Global Affairs April 27, 2024 by

Hasan Sevilir Aşan

The tragic end of the Anzac submarine

The AE2 submarine sank deep into the Sea of Marmara when Captain Stoker (uncertain cause, possibly mechanical failure) opened the pressurized water valves while the vessel was being overtaken by the Turkish Sultanhisar torpedo boat.

The AE2, manned by an Australian and British crew, was the first Allied Powers navy ship to penetrate the Sea of Marmara during the Dardanelles Naval Battles. Its mission was to disrupt the Ottoman navy and sever supply routes, thereby hindering logistical support to Mustafa Kemal at the Gallipoli front.

“Anzac” commonly refers to the Australian and New Zealand military units attached to the British armies in World War I. The AE2 was part of the world’s largest multinational navy, assembled by the British with aspirations of capturing Istanbul and linking up with Russia in warmer waters. Anzac forces sent from distant shores to Gallipoli, aimed to invade a land unfamiliar to them, yet many would never return home.

When the Allied Powers’ naval operations to capture Istanbul via the Dardanelles failed, they shifted their strategy to land operations.

On the morning of April 25, 1915, Anzac soldiers landed at a bay in Gallipoli, later named ANZAC Cove, where they faced heavy casualties against a defence front orchestrated by Mustafa Kemal.

AE2’s Mission

The AE2 submarine, belonging to the Royal Australian Navy, was notable for being the first Allied ship to navigate the Sea of Marmara during the Dardanelles battles. As the ANZAC landing commenced, the AE2 emerged in the Marmara Sea, aiming to disrupt Ottoman supply lines with harassing fire.

However, the AE2’s mission was short-lived. After just a few days, it surfaced (likely due to mechanical problems) and was captured by the Sultanhisar torpedo boat. While the entire crew was taken aboard by Captain Ali Rıza Bey, Captain Stoker (cause unclear) caused the submarine to sink by opening the pressurized water valves. The Sultanhisar’s engagement is chronicled in Turkish maritime history as the first successful “anti-submarine warfare operation” using a torpedo boat.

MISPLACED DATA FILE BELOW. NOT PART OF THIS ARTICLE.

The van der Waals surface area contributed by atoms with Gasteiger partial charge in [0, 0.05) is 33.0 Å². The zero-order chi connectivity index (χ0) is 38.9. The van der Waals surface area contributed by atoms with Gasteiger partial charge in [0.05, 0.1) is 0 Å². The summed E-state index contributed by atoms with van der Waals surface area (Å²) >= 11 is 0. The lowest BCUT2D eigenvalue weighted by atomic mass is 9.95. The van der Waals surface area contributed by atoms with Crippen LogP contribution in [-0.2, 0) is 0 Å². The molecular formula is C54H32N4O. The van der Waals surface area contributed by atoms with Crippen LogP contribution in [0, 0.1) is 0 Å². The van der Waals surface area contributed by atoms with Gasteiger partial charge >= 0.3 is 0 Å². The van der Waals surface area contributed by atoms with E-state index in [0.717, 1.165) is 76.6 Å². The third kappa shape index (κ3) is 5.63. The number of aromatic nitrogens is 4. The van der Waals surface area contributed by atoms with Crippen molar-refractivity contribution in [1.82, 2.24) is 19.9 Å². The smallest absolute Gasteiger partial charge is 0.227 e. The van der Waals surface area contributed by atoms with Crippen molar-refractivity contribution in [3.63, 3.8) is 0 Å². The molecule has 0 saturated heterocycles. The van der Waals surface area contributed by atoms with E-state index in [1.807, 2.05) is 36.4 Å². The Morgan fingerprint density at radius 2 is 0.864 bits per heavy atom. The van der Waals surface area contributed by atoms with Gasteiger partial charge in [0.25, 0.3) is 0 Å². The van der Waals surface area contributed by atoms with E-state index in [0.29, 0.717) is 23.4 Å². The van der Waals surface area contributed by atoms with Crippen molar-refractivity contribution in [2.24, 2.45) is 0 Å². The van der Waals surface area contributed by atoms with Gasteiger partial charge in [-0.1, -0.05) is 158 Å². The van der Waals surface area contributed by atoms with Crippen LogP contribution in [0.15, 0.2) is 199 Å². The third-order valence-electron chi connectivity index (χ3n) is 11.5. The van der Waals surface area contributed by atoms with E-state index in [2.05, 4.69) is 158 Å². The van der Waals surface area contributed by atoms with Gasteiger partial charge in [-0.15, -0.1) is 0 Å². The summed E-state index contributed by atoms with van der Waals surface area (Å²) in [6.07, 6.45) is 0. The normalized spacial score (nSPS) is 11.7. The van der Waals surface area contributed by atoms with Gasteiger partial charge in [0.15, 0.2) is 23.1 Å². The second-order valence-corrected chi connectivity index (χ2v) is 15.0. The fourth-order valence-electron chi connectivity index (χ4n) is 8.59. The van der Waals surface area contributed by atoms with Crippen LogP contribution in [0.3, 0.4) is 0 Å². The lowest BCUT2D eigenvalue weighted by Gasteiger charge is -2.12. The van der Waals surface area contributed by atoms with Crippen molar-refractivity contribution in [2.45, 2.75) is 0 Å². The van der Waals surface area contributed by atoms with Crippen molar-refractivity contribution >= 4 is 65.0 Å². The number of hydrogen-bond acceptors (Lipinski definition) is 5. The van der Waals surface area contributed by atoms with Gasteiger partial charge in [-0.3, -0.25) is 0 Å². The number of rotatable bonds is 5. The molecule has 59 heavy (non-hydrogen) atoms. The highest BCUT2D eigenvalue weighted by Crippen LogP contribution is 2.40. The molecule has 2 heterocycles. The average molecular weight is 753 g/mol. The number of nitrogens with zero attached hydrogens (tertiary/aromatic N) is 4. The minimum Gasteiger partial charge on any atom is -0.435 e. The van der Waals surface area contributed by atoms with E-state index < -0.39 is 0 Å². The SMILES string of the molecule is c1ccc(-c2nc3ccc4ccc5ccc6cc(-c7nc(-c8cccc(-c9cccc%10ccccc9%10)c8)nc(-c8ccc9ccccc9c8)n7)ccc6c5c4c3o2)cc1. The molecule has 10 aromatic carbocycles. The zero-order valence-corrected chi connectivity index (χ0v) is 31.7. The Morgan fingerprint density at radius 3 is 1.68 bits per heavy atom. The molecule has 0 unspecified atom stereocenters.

Notably, the AE2 did not inflict any fatal damage on Turkish forces nor suffer any casualties of its own crew (during the encounter).

The submarine’s wreckage was discovered 83 years later, in 2007, lying 72 meters beneath the surface off the coast of Kara Biga. Discussions continue regarding the fate of the wreck, with proposals ranging from raising it for exhibition to preserving it as an underwater museum.

Labour Camps

The 32 military crew members captured from the AE2 were initially detained in prisoner-of-war camps in Istanbul and Afyonkarahisar before some were transferred to the Adana Belemedik Labour Camp. There, they laboured on the Taurus Mountains tunnels of the Baghdad Railway, under German construction.

It is recorded that, aside from three British and one Australian soldier who perished due to accidents or illness in the camps, all prisoners were released at the end of World War I in 1918.

One of the soldiers who perished at the Belemedik Camp was the Australian prisoner of war, Michael Williams. He passed away in 1916 at the age of 22 during a typhoid epidemic, and his burial site in Belemedik remains unidentified.

In memory of the AE2 Submarine and its crew’s role in the Gallipoli Campaign, Australian ANZAC authorities have established memorials at naval museums in Sydney, Albany, Dunkeld, Istanbul, and Çanakkale. Additionally, a memorial for Williams has been erected in Dunkeld, his birthplace, and Australian officials have submitted a diplomatic request to install a memorial plaque in Belemedik, where he died.

In 2017, with backing from the Friends of Gallipoli Association in Australia and Adana businessmen, a plaque relief was crafted in Melbourne and sent to Adana.

The peace plaque relief, commemorating the tragic fate of the Anzac submarine and its crew, is presently exhibited at the Adana Journalists Association while awaiting official authorization for installation in Belemedik.

About the author

Hasan Sevilir Aşan

Hasan Sevilir Aşan